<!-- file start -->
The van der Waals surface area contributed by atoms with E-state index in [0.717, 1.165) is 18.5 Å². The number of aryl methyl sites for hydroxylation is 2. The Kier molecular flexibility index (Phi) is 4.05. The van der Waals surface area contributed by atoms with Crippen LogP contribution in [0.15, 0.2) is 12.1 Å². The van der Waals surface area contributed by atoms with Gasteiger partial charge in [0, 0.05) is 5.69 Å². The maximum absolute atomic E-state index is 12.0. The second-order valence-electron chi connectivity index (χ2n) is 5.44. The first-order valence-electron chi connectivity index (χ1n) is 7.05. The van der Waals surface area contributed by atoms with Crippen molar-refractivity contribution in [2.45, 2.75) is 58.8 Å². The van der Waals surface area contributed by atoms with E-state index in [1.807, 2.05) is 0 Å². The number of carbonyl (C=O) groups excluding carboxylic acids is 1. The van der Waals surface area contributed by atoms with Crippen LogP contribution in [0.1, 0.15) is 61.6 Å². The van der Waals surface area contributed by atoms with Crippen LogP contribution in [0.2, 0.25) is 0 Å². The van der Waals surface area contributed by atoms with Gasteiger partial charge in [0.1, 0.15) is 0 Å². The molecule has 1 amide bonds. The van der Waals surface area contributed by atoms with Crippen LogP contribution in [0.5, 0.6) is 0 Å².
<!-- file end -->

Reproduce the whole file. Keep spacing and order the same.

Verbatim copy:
The van der Waals surface area contributed by atoms with E-state index in [0.717, 1.165) is 18.5 Å². The number of aryl methyl sites for hydroxylation is 2. The Kier molecular flexibility index (Phi) is 4.05. The van der Waals surface area contributed by atoms with Crippen LogP contribution in [0.15, 0.2) is 12.1 Å². The van der Waals surface area contributed by atoms with Gasteiger partial charge in [0, 0.05) is 5.69 Å². The maximum absolute atomic E-state index is 12.0. The second-order valence-electron chi connectivity index (χ2n) is 5.44. The first-order valence-electron chi connectivity index (χ1n) is 7.05. The van der Waals surface area contributed by atoms with Crippen molar-refractivity contribution in [2.45, 2.75) is 58.8 Å². The van der Waals surface area contributed by atoms with E-state index in [1.807, 2.05) is 0 Å². The number of carbonyl (C=O) groups excluding carboxylic acids is 1. The van der Waals surface area contributed by atoms with Crippen LogP contribution in [0.1, 0.15) is 61.6 Å². The van der Waals surface area contributed by atoms with Crippen LogP contribution in [0.2, 0.25) is 0 Å². The van der Waals surface area contributed by atoms with Gasteiger partial charge in [0.1, 0.15) is 0 Å². The molecule has 1 amide bonds. The van der Waals surface area contributed by atoms with Crippen LogP contribution in [0.5, 0.6) is 0 Å².